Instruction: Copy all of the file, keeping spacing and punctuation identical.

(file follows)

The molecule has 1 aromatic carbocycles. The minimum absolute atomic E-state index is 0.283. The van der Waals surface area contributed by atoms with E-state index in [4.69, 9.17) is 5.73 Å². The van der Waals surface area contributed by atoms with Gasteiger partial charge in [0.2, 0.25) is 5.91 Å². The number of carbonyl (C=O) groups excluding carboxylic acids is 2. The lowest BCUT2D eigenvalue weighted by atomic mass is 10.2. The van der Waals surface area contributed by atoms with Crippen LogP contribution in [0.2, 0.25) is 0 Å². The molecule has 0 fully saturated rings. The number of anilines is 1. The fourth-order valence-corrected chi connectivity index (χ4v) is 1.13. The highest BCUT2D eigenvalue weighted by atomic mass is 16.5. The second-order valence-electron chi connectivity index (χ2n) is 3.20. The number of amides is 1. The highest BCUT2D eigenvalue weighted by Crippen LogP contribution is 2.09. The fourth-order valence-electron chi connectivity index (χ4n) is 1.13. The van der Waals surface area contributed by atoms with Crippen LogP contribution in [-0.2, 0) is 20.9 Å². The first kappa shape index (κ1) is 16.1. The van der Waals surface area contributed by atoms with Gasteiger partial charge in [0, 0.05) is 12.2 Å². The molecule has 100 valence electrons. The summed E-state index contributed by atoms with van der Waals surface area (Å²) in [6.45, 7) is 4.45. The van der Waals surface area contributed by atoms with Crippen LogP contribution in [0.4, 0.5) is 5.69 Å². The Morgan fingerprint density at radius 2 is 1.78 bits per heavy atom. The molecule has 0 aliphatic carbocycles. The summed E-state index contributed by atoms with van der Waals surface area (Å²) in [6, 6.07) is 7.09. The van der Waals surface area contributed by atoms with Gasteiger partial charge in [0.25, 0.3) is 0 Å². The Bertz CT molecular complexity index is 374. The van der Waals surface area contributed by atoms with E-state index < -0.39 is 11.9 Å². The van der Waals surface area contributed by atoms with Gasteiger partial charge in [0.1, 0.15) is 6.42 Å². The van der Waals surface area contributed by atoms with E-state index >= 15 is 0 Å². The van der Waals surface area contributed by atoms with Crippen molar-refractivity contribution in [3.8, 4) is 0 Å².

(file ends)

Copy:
The molecule has 1 aromatic carbocycles. The minimum absolute atomic E-state index is 0.283. The van der Waals surface area contributed by atoms with E-state index in [4.69, 9.17) is 5.73 Å². The van der Waals surface area contributed by atoms with Gasteiger partial charge in [0.2, 0.25) is 5.91 Å². The number of carbonyl (C=O) groups excluding carboxylic acids is 2. The lowest BCUT2D eigenvalue weighted by atomic mass is 10.2. The van der Waals surface area contributed by atoms with Crippen LogP contribution in [0.2, 0.25) is 0 Å². The molecule has 0 fully saturated rings. The number of anilines is 1. The fourth-order valence-corrected chi connectivity index (χ4v) is 1.13. The highest BCUT2D eigenvalue weighted by atomic mass is 16.5. The second-order valence-electron chi connectivity index (χ2n) is 3.20. The number of amides is 1. The highest BCUT2D eigenvalue weighted by Crippen LogP contribution is 2.09. The fourth-order valence-electron chi connectivity index (χ4n) is 1.13. The van der Waals surface area contributed by atoms with Crippen LogP contribution in [-0.2, 0) is 20.9 Å². The first kappa shape index (κ1) is 16.1. The van der Waals surface area contributed by atoms with Gasteiger partial charge in [0, 0.05) is 12.2 Å². The molecule has 100 valence electrons. The summed E-state index contributed by atoms with van der Waals surface area (Å²) in [6.45, 7) is 4.45. The van der Waals surface area contributed by atoms with Crippen LogP contribution in [0.4, 0.5) is 5.69 Å². The Morgan fingerprint density at radius 2 is 1.78 bits per heavy atom. The molecule has 0 aliphatic carbocycles. The summed E-state index contributed by atoms with van der Waals surface area (Å²) in [6, 6.07) is 7.09. The van der Waals surface area contributed by atoms with Gasteiger partial charge in [0.25, 0.3) is 0 Å². The Bertz CT molecular complexity index is 374. The van der Waals surface area contributed by atoms with E-state index < -0.39 is 11.9 Å². The van der Waals surface area contributed by atoms with Gasteiger partial charge in [0.1, 0.15) is 6.42 Å². The van der Waals surface area contributed by atoms with E-state index >= 15 is 0 Å². The van der Waals surface area contributed by atoms with Crippen molar-refractivity contribution in [3.8, 4) is 0 Å².